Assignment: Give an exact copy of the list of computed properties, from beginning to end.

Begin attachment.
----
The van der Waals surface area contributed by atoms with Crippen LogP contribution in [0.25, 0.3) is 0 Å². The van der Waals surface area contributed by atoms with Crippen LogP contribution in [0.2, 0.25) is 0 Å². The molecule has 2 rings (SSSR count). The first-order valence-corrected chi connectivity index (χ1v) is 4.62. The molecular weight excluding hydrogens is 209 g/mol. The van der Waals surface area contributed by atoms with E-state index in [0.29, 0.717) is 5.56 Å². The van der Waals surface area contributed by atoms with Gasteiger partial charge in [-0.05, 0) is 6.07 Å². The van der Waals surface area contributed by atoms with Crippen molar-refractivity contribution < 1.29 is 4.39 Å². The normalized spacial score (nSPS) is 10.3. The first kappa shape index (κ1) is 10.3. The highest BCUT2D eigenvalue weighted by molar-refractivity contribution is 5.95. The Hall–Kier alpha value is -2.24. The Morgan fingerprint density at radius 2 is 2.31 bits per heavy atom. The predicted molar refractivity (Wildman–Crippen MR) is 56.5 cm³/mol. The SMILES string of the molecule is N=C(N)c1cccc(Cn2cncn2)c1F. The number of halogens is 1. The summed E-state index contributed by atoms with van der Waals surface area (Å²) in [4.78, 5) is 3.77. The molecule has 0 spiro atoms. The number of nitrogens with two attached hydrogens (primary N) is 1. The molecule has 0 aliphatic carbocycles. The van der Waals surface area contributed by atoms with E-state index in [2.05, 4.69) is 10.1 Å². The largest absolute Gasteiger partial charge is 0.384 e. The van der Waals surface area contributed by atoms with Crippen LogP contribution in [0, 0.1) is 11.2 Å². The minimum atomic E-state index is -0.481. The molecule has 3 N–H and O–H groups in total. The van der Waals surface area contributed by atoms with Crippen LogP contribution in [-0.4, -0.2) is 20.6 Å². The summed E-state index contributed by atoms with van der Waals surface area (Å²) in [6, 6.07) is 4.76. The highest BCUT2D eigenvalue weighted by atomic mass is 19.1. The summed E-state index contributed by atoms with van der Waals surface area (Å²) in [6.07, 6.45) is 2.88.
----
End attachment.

The van der Waals surface area contributed by atoms with Crippen LogP contribution in [0.25, 0.3) is 0 Å². The van der Waals surface area contributed by atoms with Crippen LogP contribution in [0.2, 0.25) is 0 Å². The molecule has 2 rings (SSSR count). The first-order valence-corrected chi connectivity index (χ1v) is 4.62. The molecular weight excluding hydrogens is 209 g/mol. The van der Waals surface area contributed by atoms with E-state index in [0.29, 0.717) is 5.56 Å². The van der Waals surface area contributed by atoms with Gasteiger partial charge in [-0.05, 0) is 6.07 Å². The van der Waals surface area contributed by atoms with Crippen molar-refractivity contribution < 1.29 is 4.39 Å². The normalized spacial score (nSPS) is 10.3. The first kappa shape index (κ1) is 10.3. The highest BCUT2D eigenvalue weighted by molar-refractivity contribution is 5.95. The Hall–Kier alpha value is -2.24. The Morgan fingerprint density at radius 2 is 2.31 bits per heavy atom. The predicted molar refractivity (Wildman–Crippen MR) is 56.5 cm³/mol. The SMILES string of the molecule is N=C(N)c1cccc(Cn2cncn2)c1F. The number of halogens is 1. The summed E-state index contributed by atoms with van der Waals surface area (Å²) in [4.78, 5) is 3.77. The molecule has 0 spiro atoms. The number of nitrogens with two attached hydrogens (primary N) is 1. The molecule has 0 aliphatic carbocycles. The van der Waals surface area contributed by atoms with E-state index in [2.05, 4.69) is 10.1 Å². The largest absolute Gasteiger partial charge is 0.384 e. The van der Waals surface area contributed by atoms with Crippen LogP contribution in [0, 0.1) is 11.2 Å². The minimum atomic E-state index is -0.481. The molecule has 3 N–H and O–H groups in total. The van der Waals surface area contributed by atoms with Crippen LogP contribution in [-0.4, -0.2) is 20.6 Å². The summed E-state index contributed by atoms with van der Waals surface area (Å²) in [6, 6.07) is 4.76. The highest BCUT2D eigenvalue weighted by atomic mass is 19.1. The summed E-state index contributed by atoms with van der Waals surface area (Å²) in [6.07, 6.45) is 2.88.